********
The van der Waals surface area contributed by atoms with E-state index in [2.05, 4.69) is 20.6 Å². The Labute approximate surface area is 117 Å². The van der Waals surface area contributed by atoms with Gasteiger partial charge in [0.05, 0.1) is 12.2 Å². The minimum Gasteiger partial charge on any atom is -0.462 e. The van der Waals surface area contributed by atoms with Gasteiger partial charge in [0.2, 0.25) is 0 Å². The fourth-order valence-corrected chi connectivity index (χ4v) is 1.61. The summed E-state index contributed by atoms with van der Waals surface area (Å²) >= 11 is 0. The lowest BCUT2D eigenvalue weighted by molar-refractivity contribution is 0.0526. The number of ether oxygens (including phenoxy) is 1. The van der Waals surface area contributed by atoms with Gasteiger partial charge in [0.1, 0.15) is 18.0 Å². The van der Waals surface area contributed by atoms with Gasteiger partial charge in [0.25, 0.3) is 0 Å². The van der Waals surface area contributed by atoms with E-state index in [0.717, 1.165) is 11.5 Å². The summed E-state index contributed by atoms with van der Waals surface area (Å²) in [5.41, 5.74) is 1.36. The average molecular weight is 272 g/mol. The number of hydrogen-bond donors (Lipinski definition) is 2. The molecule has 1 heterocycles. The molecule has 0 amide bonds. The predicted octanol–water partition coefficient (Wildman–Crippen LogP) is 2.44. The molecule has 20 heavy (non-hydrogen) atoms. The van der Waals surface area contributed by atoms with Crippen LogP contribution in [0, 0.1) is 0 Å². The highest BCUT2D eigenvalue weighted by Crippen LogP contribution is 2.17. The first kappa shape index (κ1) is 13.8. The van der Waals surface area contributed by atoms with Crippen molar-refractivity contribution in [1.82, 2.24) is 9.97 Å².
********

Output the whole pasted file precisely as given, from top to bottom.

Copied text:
The van der Waals surface area contributed by atoms with E-state index in [2.05, 4.69) is 20.6 Å². The Labute approximate surface area is 117 Å². The van der Waals surface area contributed by atoms with Gasteiger partial charge in [0.05, 0.1) is 12.2 Å². The minimum Gasteiger partial charge on any atom is -0.462 e. The van der Waals surface area contributed by atoms with Gasteiger partial charge in [0.2, 0.25) is 0 Å². The fourth-order valence-corrected chi connectivity index (χ4v) is 1.61. The summed E-state index contributed by atoms with van der Waals surface area (Å²) >= 11 is 0. The lowest BCUT2D eigenvalue weighted by molar-refractivity contribution is 0.0526. The number of ether oxygens (including phenoxy) is 1. The van der Waals surface area contributed by atoms with Gasteiger partial charge in [0.1, 0.15) is 18.0 Å². The van der Waals surface area contributed by atoms with Gasteiger partial charge in [0.25, 0.3) is 0 Å². The van der Waals surface area contributed by atoms with E-state index in [0.717, 1.165) is 11.5 Å². The summed E-state index contributed by atoms with van der Waals surface area (Å²) in [5.41, 5.74) is 1.36. The average molecular weight is 272 g/mol. The number of hydrogen-bond donors (Lipinski definition) is 2. The molecule has 1 heterocycles. The molecule has 0 amide bonds. The predicted octanol–water partition coefficient (Wildman–Crippen LogP) is 2.44. The molecule has 20 heavy (non-hydrogen) atoms. The van der Waals surface area contributed by atoms with Crippen LogP contribution in [0, 0.1) is 0 Å². The highest BCUT2D eigenvalue weighted by Crippen LogP contribution is 2.17. The first kappa shape index (κ1) is 13.8. The van der Waals surface area contributed by atoms with Crippen molar-refractivity contribution in [1.82, 2.24) is 9.97 Å².